The second issue is trickier, at least for me. It's hard not only because we want to protect our children but because it runs up against our own biases and then we get confused. What if our sons want to wear their politically correct dresses to the playground? Or nursery school? Or church? Or to the family reunion with that bigoted and loudmouthed Uncle Frank? We get all squirmy picturing our darling boys being the object of someone's ridicule. And, too, the whole shebang is complicated by the fact that we ourselves might be secretly uncomfortable with the thought of boys in dresses, especially outside the confines of our own homes.

Gender identity pushes buttons for most of us. It's one thing to talk about these tough issues in abstract or even in regard to other adults but it's much more difficult when we're discussing our own kids. Suddenly we wonder how much is biological, how much is cultural, how much we need to expose our children to, how much we need to protect them from. How will we feel if our sons are mistaken for daughters? Does it bother us? Why? Would we feel like we had to explain things to people who look askance at our boy children in girls' clothing? "Oh, we're a progressive family and we let our children dress themselves." How would we feel if our child was ostracized because of what he's wearing?

(An aside to this, when I tell people that my brother wore my Pooh Bear dress they always ask if he's gay now or a cross-dresser and they're enormously relieved when I say no. Why is this? Do people think a propensity to wear girls' clothes in boyhood indicates something? And if it does, do we think that disallowing that behavior will result in a guarantee that our sons will be straight?)

I think that we can talk to our sons about these issues. We can explain that it makes people (perhaps, that it makes us) uncomfortable for people to step out of certain preordained roles. We can tell them that people might mistake them for girls if they wear skirts or that they made be the object of teasing. Do they want to wear a skirt to the park? Yes? Well, then let's talk about what that means. And maybe bring a spare pair of pants along if the going gets too rough--especially if the boy in question is older and more peer-oriented. We can let the issue of cross-dressing lead to discussion about other things: what we think it means to be a boy or a girl; what other people think it means; prejudices and expectations.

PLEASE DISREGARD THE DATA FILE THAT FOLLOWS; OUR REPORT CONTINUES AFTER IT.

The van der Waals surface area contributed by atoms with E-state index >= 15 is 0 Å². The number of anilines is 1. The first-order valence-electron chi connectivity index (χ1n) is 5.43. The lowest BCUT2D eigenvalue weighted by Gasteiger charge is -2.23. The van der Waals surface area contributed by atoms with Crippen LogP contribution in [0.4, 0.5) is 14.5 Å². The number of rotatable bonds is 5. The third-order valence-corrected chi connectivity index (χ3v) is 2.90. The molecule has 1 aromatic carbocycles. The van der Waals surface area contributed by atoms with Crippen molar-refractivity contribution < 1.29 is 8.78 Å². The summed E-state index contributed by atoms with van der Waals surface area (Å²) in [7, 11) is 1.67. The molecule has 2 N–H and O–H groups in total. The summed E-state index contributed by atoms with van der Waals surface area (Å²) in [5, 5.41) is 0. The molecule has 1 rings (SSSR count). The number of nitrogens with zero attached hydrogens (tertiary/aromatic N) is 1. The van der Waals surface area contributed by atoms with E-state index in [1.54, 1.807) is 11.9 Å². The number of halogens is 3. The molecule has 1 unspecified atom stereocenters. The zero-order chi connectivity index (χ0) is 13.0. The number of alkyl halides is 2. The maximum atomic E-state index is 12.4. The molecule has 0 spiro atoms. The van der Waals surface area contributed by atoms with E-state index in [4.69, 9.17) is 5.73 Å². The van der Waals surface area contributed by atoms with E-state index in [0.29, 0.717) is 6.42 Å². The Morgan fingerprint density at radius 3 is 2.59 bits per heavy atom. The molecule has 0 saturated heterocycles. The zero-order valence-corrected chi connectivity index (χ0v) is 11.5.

I know I haven't given you a yes or no answer here, but that's because I believe the answer is different for every family. Only you can know what your son is up against when he's got a skirt on. And only you know how your son's dressing might impact the rest of the family. Will it give grandpa a heart attack? Or will grandpa heartily applaud and get out his own favorite heels? And what about your son--is he shy and retiring, uncomfortable with confrontation? Or is he a ready trailblazer, spoiling for a good debate?

The great thing about having children is that it gives us opportunities to explore our own biases, cultural expectations and fears. When we invite our children to be a part of our discoveries instead of acting all-knowing, we let them see that the world isn't black and white, that answers aren't always easy. Whatever you family decides--no dress, cheap dress, fancy dress from the catalog--I hope that you all find growth along the way.